Humans have always exploited marine ecosystems as source of inspiration, food, bioactive compounds and biomaterials. Marine organisms are interesting for their huge potential in both basic research and applied biotechnology/biomedicine. For instance, Sea urchins are currently actively investigated as eco-friendly source of valuable biomaterials, mainly collagen. This is one of the most used material/molecule to produce devices for different biomedical applications. For instance, collagen-based skin substitutes (SS) are currently considered promising in the skin injury care field to solve ulcers, burns and chronic wounds with tools alternative to skin grafts. However, the existing SS are mainly produced with mammalian collagen and lack important features that impair their overall performances. Hence, new sources of collagen as well as new SS design are largely explored. In this study, fibrillar collagen was extracted from sea urchin food industry wastes and employed to produce bi-layered SS (2D layer + 3D scaffold) that were characterised to evaluate their suitability for regenerative medicine in terms of aminoacid composition, ultrastructure, mechanical stability, permeability to water and bacteria, and cell viability, proliferation and infiltration. Our results indicate that the aminoacid composition and relative abundance of sea urchin collagen is rather similar to the human one. Furthermore the thin and dense 2D layer, developed to resemble the skin epidermal layer, shows a high mechanical resistance, blocks water evaporation and bacteria infiltration. The sponge-like 3D scaffold, developed to resemble the skin dermis layer, shows good mechanical stability in wet conditions and it is biocompatible since mammalian cells are viable, proliferate and infiltrate within the scaffold. Preliminary in vivo tests with sheep skin models suggest a good biocompatibility and efficacy of the produced devices, although further studies must be addressed to carefully verify these results. Overall, marine skin substitute might be innovative and effective tools for future tissue regenerative medicine applications. Moreover, sea urchins might be considered an eco-friendly source of a high-value by-product and a pilot recycling food waste chain at a national level should be started to test the actual feasibility of this circular economy approach.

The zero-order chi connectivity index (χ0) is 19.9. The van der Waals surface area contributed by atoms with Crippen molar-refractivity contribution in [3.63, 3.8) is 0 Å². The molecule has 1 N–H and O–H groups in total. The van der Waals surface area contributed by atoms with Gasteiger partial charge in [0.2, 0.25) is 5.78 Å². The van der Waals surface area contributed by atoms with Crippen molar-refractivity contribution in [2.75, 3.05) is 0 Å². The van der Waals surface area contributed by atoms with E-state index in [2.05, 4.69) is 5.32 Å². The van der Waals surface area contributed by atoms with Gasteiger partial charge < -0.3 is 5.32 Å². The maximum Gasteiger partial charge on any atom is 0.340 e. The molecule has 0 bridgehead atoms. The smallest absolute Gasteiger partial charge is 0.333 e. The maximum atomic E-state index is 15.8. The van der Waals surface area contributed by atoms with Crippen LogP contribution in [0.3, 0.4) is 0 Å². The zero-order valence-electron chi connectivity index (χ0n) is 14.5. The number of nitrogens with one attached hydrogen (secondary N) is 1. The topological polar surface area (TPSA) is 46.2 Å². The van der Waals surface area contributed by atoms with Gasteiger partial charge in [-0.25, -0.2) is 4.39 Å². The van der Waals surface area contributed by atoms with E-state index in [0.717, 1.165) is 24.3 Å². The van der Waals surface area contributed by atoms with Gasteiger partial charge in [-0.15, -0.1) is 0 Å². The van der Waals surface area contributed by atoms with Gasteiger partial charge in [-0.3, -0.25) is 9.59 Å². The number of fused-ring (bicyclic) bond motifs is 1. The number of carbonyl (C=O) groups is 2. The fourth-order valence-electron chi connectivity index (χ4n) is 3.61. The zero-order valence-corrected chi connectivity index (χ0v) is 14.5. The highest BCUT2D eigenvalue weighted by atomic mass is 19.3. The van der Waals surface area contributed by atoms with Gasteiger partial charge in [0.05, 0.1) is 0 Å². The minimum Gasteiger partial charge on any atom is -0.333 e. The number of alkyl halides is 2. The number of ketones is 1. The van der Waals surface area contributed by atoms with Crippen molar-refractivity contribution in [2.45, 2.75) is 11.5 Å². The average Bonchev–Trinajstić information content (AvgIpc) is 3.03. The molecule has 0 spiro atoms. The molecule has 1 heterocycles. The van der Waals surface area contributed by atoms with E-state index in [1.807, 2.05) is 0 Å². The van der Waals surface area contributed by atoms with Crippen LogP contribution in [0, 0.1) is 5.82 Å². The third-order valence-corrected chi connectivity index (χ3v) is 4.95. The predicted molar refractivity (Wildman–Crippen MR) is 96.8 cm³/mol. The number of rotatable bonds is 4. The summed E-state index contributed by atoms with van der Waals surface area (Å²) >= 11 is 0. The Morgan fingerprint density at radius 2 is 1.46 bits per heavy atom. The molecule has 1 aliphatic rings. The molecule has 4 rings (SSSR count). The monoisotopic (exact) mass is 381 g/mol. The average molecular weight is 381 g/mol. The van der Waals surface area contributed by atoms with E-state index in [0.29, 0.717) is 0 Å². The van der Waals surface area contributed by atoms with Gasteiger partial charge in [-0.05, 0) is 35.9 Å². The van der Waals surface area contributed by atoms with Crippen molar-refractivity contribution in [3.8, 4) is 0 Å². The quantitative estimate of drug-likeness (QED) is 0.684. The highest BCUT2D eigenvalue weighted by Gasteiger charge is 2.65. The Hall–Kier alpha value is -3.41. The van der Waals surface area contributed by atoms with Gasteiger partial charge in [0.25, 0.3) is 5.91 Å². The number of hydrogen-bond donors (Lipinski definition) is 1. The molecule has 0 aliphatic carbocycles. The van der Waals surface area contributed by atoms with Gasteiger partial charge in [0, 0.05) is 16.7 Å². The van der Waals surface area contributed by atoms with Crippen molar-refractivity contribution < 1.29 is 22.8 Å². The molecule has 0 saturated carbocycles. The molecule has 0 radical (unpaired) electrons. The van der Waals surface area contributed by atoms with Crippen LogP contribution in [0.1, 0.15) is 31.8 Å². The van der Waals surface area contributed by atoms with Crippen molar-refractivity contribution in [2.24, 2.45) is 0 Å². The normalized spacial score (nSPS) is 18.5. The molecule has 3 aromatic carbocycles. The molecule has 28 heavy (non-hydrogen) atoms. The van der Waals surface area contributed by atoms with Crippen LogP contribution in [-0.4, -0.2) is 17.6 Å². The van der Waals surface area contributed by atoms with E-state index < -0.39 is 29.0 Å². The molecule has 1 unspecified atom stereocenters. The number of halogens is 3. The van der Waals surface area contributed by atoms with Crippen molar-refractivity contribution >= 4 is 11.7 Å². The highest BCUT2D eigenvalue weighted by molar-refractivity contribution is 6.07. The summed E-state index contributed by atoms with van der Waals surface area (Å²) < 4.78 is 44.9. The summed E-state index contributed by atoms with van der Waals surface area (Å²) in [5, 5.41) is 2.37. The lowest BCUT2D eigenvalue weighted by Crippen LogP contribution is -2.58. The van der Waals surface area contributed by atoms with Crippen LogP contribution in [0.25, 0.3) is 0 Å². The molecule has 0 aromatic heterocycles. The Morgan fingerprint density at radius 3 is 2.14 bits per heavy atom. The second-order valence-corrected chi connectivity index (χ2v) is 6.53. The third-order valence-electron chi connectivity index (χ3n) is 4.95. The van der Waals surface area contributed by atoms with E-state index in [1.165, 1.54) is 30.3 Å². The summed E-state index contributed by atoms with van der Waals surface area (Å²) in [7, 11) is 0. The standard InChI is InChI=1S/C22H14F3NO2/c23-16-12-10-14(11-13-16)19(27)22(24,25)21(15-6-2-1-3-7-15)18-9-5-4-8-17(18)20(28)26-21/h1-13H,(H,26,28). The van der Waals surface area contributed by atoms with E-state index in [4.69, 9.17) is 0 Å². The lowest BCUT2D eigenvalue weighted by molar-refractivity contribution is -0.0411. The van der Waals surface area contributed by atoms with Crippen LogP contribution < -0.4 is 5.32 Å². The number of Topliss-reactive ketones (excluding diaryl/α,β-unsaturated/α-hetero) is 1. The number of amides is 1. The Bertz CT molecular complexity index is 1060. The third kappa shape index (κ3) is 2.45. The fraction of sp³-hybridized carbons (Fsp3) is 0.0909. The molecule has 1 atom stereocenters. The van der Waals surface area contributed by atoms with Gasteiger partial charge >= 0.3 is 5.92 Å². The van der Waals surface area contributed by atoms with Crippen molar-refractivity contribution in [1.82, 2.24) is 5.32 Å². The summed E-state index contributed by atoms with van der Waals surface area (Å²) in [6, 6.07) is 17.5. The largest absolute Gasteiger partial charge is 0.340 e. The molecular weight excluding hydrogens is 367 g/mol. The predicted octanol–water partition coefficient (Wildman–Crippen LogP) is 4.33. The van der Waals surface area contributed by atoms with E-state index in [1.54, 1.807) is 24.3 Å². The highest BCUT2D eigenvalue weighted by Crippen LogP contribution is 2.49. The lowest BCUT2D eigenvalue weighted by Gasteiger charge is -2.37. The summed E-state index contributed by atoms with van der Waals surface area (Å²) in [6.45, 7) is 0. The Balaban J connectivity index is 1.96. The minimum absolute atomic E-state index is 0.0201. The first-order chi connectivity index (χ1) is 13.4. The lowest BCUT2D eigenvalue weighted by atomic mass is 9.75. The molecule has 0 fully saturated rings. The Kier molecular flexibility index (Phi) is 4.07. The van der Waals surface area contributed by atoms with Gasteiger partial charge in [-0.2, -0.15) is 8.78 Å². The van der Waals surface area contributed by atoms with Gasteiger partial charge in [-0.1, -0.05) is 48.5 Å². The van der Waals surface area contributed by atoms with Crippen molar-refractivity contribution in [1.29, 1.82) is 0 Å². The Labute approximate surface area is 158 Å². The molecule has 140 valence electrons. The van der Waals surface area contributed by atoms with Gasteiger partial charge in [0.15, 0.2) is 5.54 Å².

Sea urchin-derived collagen and its potential in skin regeneration applications / C. Ferrario, A. Pulaj, R. Macch, P. Landini, M. Paroni, L. Melotti, M.D. Candia Carnevali, F. Bonasoro, I. Iacopetti, M. Patruno, M. Sugni. ((Intervento presentato al 80. convegno Congresso UZI-Unione Zoologica Italiana tenutosi a Roma nel 2019.
|Titolo:||Sea urchin-derived collagen and its potential in skin regeneration applications|
|Data di pubblicazione:||set-2019|
|Settore Scientifico Disciplinare:||Settore BIO/05 - Zoologia|
|Enti collegati al convegno:||Unione Zoologica Italiana|
|Citazione:||Sea urchin-derived collagen and its potential in skin regeneration applications / C. Ferrario, A. Pulaj, R. Macch, P. Landini, M. Paroni, L. Melotti, M.D. Candia Carnevali, F. Bonasoro, I. Iacopetti, M. Patruno, M. Sugni. ((Intervento presentato al 80. convegno Congresso UZI-Unione Zoologica Italiana tenutosi a Roma nel 2019.|
|Appare nelle tipologie:||14 - Intervento a convegno non pubblicato|
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